-- Angelika Radermacher (, February 24, 2000.

I agree that you shouldn't allow a 15 year old to decide he should waste several years of his life. 100 miles doesn't sound like a long way for an evaluation and recommendation. Don't give him a choice in the matter. Also, my opinion (and I'm not a doctor or a teacher), is that home schooling might get the academics taken care of but I think that will just prolong the difficulties with his social learning. Have you heard of "The Source for Nonverbal Learning Disabilties" by Sue Thompson? and "Social Stories" by Carol Grey. Both are available from Future Horizons Publishers (817) 277-0727. If he goes back into the public school system, both of these books, give his teachers some concrete ways to help him. Hopefully you too. Also the old Zig Zigler book "How to Make Friends and Influence People" may help your son with looking at things from the other persons perspective. This book intellectualizes social customs with some rule-based suggestions. Zig was way ahead of his time and probably didn't even know how broadly his book could be applied.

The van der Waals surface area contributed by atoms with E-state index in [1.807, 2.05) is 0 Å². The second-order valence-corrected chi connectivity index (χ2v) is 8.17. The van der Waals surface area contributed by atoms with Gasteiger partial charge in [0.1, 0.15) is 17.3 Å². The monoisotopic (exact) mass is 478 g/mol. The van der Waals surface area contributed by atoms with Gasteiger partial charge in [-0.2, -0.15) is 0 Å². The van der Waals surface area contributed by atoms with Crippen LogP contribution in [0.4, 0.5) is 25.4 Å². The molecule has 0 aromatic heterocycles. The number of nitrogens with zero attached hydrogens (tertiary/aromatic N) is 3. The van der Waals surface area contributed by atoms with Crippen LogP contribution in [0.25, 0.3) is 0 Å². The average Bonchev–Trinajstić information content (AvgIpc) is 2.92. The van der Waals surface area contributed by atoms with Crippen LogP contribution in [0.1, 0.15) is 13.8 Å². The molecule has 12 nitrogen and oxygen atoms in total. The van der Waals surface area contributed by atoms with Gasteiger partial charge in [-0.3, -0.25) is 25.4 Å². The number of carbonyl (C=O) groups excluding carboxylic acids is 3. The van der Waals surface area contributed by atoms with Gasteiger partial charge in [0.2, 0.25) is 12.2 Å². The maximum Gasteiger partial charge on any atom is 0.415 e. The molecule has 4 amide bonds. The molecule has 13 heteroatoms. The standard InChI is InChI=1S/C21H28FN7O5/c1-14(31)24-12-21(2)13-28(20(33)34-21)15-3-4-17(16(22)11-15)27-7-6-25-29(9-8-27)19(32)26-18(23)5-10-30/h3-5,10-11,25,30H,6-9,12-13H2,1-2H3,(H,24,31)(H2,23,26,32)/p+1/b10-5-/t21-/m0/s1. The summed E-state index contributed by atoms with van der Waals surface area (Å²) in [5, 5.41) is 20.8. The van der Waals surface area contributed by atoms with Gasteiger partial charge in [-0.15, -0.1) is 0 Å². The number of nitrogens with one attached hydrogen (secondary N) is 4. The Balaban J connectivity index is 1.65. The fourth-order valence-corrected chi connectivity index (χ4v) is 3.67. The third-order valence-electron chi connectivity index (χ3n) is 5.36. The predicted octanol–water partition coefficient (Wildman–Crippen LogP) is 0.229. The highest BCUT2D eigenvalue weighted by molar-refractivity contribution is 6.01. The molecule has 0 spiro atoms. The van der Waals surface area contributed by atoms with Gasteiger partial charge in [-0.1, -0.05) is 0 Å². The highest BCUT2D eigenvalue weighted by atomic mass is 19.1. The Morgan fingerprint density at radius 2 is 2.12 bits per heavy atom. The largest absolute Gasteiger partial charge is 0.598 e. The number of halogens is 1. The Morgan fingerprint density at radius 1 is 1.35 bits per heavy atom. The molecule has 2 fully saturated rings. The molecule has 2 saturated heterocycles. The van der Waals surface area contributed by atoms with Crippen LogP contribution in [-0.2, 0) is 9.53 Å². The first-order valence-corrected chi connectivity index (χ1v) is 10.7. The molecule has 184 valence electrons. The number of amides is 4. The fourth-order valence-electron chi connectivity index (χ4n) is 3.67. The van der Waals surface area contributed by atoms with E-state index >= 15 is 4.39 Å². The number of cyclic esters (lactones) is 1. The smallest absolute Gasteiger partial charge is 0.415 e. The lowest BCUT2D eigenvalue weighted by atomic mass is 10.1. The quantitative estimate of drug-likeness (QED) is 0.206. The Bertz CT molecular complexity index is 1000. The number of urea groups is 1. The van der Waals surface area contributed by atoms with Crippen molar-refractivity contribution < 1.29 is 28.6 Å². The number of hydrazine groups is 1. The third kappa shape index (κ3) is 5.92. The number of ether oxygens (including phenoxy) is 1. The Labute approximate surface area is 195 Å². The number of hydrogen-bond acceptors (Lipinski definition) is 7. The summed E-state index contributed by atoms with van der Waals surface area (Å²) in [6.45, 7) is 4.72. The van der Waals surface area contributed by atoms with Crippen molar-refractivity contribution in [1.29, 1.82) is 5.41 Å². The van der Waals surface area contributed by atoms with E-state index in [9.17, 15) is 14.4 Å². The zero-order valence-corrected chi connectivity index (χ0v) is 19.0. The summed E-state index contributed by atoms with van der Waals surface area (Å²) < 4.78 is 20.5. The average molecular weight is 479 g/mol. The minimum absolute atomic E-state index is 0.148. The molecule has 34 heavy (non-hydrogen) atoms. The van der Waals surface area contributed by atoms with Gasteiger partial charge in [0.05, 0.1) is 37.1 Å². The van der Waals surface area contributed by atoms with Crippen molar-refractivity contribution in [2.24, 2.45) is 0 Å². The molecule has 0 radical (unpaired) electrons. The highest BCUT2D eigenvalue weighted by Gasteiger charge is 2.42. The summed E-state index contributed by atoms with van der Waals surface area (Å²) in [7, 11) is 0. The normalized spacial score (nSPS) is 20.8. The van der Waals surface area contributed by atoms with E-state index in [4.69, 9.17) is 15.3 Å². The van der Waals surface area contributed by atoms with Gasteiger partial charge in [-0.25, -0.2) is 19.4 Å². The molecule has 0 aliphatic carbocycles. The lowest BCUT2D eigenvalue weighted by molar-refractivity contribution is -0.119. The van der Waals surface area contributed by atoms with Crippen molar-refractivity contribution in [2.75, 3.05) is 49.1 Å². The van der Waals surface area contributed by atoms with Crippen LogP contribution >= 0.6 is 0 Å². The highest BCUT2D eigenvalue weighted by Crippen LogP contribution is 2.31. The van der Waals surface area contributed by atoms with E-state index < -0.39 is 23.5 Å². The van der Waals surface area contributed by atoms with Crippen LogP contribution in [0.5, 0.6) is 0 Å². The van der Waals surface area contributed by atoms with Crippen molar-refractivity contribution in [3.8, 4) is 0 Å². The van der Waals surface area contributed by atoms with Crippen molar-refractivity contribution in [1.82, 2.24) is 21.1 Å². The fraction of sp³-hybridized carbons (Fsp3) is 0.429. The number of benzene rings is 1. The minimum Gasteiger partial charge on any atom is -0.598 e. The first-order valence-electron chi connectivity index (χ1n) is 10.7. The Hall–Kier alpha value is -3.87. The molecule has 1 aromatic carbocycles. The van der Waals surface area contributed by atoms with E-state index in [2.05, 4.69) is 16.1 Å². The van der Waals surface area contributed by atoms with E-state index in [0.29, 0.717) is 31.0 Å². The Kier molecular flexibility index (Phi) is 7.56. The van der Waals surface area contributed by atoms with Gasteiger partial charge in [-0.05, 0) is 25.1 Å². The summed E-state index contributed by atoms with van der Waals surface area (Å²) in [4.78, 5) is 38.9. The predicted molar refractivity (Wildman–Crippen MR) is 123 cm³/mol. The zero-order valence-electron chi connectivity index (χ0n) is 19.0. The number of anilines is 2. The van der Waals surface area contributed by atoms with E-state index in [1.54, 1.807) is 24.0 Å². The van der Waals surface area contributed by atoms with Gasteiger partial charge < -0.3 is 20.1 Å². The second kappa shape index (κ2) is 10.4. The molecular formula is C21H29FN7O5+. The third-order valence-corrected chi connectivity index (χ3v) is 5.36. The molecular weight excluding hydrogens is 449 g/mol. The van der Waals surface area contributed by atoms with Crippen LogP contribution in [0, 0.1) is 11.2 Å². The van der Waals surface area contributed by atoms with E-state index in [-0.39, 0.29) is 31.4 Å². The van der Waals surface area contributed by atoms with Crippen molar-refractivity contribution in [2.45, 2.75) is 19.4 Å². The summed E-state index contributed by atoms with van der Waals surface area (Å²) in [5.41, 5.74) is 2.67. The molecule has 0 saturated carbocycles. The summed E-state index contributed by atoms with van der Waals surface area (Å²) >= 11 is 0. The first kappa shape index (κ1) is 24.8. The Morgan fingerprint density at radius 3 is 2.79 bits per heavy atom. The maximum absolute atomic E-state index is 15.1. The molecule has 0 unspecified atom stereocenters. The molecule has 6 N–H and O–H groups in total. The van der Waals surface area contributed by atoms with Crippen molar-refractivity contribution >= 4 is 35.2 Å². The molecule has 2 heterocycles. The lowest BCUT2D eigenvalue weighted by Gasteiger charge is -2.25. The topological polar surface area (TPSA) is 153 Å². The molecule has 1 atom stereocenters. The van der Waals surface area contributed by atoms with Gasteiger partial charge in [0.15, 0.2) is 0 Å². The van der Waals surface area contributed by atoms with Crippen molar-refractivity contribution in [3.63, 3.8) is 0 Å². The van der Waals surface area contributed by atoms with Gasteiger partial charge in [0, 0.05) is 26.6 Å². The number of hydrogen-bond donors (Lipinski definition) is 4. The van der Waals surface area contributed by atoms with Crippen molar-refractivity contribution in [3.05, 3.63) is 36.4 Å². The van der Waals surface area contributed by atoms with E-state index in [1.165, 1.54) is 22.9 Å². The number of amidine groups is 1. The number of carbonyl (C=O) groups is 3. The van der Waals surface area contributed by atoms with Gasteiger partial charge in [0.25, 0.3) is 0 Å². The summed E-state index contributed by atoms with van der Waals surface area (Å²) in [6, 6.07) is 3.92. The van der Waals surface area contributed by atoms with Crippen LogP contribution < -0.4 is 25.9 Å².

-- Lyn Woods (, June 09, 2000.



-- cindy mueller (, March 15, 2001.